The June 1997 "Flaming Turbo Issue" is one of the most recognizable covers in the history of Turbo magazine. To this day, people still want to know, "how did you do that?" Some are quick to point a finger at computer enhancement, and that's where I get out the whoopin' stick. The only computer enhancement on the cover was the addition of the SPI boost gauge.
I had wanted to put something other than a car on the cover for some time. We were doing an article on Rick Head's 9.05-second big block 'Vette that used a huge "Big Thumper" turbo from Turbonetics. The crew at Turbonetics went on and on about how big it was and I said, "if it's that big, send me one so I can shoot it for the story." It just so happened, we were also planning an article on basic upgrades for turbo powered vehicles. The story would outline the benefits of upgraded exhausts, high-flow intakes, boost controllers as well as the importance of fuel enrichment. Big Thumper was all it was pumped up to be. It weighed 48 pounds, was 9.75-inches in diameter on the compressor side and had a whopping 5-inch inlet. The tumblers had aligned-use the turbo upgrade story as an excuse to shoot the turbo for the cover. But how do you shoot it? When I told publisher Kipp Kington about my plans to put a turbo on the cover I was met with skepticism. I assured him we had a car cover in the can and told him I wanted to take a shot at it.
I knew I needed color and contrast. I wanted action too. Action meant long exposures, which axed our basic studio lights. I set up a table with black background paper in the shipping area. The shipping area had a sliding door that happened to be in line with the arc of the sun. The door could act as a shutter regulating the amount of light in the shot. The time of day would determine what kind of light, direct or diffused, would hit the turbo. Color was added to the compressor housing by taping yellow construction paper to a dolly and positioning it just off camera. The dolly's red handles also added color to the shot. The red glow in the inlet and on the compressor wheel is from a "police-sized" Maglite that was a Christmas gift I had received from Michael Ferrara the previous year. The flashlight had a red filter taped to the lens.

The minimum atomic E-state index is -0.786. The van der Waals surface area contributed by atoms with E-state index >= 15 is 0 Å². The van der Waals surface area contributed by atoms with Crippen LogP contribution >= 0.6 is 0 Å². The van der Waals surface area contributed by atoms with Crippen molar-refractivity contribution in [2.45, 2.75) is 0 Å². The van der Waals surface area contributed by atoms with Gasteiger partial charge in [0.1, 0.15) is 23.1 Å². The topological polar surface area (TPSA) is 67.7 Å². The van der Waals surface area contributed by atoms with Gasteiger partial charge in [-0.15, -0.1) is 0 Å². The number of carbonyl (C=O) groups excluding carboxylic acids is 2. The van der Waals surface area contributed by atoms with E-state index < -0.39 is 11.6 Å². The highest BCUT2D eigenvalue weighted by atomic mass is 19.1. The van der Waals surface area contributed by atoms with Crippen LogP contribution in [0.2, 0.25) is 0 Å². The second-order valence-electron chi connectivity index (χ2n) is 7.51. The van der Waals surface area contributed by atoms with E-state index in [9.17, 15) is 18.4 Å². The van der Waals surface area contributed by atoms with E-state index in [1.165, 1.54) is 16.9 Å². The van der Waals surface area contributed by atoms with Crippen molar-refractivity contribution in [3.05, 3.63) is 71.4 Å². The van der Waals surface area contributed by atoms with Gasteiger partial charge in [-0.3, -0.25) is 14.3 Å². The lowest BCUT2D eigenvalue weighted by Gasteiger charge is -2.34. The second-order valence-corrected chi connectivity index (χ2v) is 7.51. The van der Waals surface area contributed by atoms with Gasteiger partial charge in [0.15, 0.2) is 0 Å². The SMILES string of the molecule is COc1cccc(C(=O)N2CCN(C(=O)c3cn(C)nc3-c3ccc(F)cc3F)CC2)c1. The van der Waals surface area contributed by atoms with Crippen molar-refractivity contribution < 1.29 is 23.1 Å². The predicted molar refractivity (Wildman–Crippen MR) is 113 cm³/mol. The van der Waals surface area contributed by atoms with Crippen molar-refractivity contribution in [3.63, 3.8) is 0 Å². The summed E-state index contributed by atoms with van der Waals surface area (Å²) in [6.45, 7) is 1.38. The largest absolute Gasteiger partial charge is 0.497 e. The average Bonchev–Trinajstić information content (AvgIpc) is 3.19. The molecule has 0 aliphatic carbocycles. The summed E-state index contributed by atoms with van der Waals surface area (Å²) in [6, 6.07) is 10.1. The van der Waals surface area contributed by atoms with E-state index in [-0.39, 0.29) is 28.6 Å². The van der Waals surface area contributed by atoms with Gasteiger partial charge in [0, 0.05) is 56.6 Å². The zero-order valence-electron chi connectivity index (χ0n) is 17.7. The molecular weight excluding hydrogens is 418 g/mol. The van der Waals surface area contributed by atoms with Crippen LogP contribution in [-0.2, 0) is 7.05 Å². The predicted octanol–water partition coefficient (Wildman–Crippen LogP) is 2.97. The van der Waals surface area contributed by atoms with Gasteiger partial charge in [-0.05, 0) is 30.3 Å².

What about spinning the compressor wheel? Can you say ShopVac? We had an industrial sized ShopVac and I cupped my hands between the nozzle and the turbine discharge and turned the vacuum on. It worked...it worked really well. To get it all together in our makeshift studio, we cut a hole in the background paper directly behind the turbo and ran the vacuum hose to the turbine discharge. A Big Gulp cup turned out having the exact step up we needed to mate the vacuum and the turbo. A couple windings of duct tape and we were good to go. Carl Calvert was on the ShopVac, Michael Ferrara was on the Maglite. We were shooting with my old-school Pentax 6x7 and we fired off a few rolls with varying amounts of light.
At this point the set-up of the shot had taken three days with a nay-saying publisher and other Doubting Thomas' jokingly belittling us every step of the way. Undaunted, we continued because we had a vision. During the initial photo sessions, we were impressed with how much air the turbo was moving. Somewhere along the line, someone likened the Big Thumper to a rocket engine. Somehow the idea of adding fire to the mix was born. Being tech editor, Michael was moved to pyrotechnic engineer, Carl was moved to flashlight duty and Shaun Carlson was called into action throttling the ShopVac. Mike experimented with mineral spirits, gasoline and lacquer thinner before settling on acetone. Paper towels were used as wicks and Mike discovered the folding of the towel was a key element in the process. Day four was spent perfecting our technique and keeping an eye out for the fire marshal. We were excited, we knew we were on to something. When Kipp began giving tours of the "pyrotechnics lab," I knew we had really turned a corner. I never did tell him that there was no car-oriented cover shot waiting in the wings. I was on a mission and working without a net was pretty much the norm in those days.
The rocket engine analogy proved quite accurate. Once the wick was lit and inserted in the compressor volute there was a warm up time of about 5 or 6 seconds. Then Shaun brought the 'Vac up to speed slowly. Once at full throttle the turbo would hiss like a rocket and shoot out a stream of flame exactly like a rocket. This would last 20 to 45 seconds. Then the thing would do what we called a "flame out" where the rocket effect gave way to a traditional flame, like in a campfire. Shortly after this was "ejection" where the turbo would spit out the remnants of the towel, which had to be hurriedly pushed to the floor and extinguished. We did care about the fire alarms, as we pushed the towel to the floor to keep it out of the shot. The trick was timing the exposure to encompass the correct mixture of rocket flame and traditional flame. A shot used on the "Table of Contents" shows a rocket flame and the wick after the turbo suffered a premature ejection. There was a lot of pressure to make this shot work, as we had to overcome the adversity from those within the company, but I do remember how well we worked as a team and how "challenging" it was to get an issue out the door. Hopefully people will now know the truth and our hands-on creativity and photographic skill will no longer be written off as piddly computer-generated graphics.